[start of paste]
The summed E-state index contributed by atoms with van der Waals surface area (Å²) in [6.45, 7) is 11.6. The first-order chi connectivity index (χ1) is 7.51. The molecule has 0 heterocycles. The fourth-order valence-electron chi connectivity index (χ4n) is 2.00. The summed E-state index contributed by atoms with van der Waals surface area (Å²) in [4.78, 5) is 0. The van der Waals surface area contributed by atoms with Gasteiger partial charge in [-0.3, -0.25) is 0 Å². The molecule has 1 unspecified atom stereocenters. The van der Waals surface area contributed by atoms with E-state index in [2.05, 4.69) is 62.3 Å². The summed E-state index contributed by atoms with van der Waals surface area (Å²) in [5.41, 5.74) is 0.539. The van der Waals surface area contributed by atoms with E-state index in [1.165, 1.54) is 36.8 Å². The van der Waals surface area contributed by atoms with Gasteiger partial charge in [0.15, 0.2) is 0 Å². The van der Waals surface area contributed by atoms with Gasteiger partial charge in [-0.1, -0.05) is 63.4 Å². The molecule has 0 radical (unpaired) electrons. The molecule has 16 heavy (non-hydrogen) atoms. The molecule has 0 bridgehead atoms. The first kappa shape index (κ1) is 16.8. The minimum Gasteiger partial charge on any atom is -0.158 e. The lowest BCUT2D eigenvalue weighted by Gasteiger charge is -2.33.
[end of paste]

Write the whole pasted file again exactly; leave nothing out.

The summed E-state index contributed by atoms with van der Waals surface area (Å²) in [6.45, 7) is 11.6. The first-order chi connectivity index (χ1) is 7.51. The molecule has 0 heterocycles. The fourth-order valence-electron chi connectivity index (χ4n) is 2.00. The summed E-state index contributed by atoms with van der Waals surface area (Å²) in [4.78, 5) is 0. The van der Waals surface area contributed by atoms with Gasteiger partial charge in [-0.3, -0.25) is 0 Å². The molecule has 1 unspecified atom stereocenters. The van der Waals surface area contributed by atoms with E-state index in [2.05, 4.69) is 62.3 Å². The summed E-state index contributed by atoms with van der Waals surface area (Å²) in [5.41, 5.74) is 0.539. The van der Waals surface area contributed by atoms with E-state index in [1.165, 1.54) is 36.8 Å². The van der Waals surface area contributed by atoms with Gasteiger partial charge in [0.15, 0.2) is 0 Å². The van der Waals surface area contributed by atoms with Gasteiger partial charge in [-0.1, -0.05) is 63.4 Å². The molecule has 0 radical (unpaired) electrons. The molecule has 16 heavy (non-hydrogen) atoms. The molecule has 0 bridgehead atoms. The first kappa shape index (κ1) is 16.8. The minimum Gasteiger partial charge on any atom is -0.158 e. The lowest BCUT2D eigenvalue weighted by Gasteiger charge is -2.33.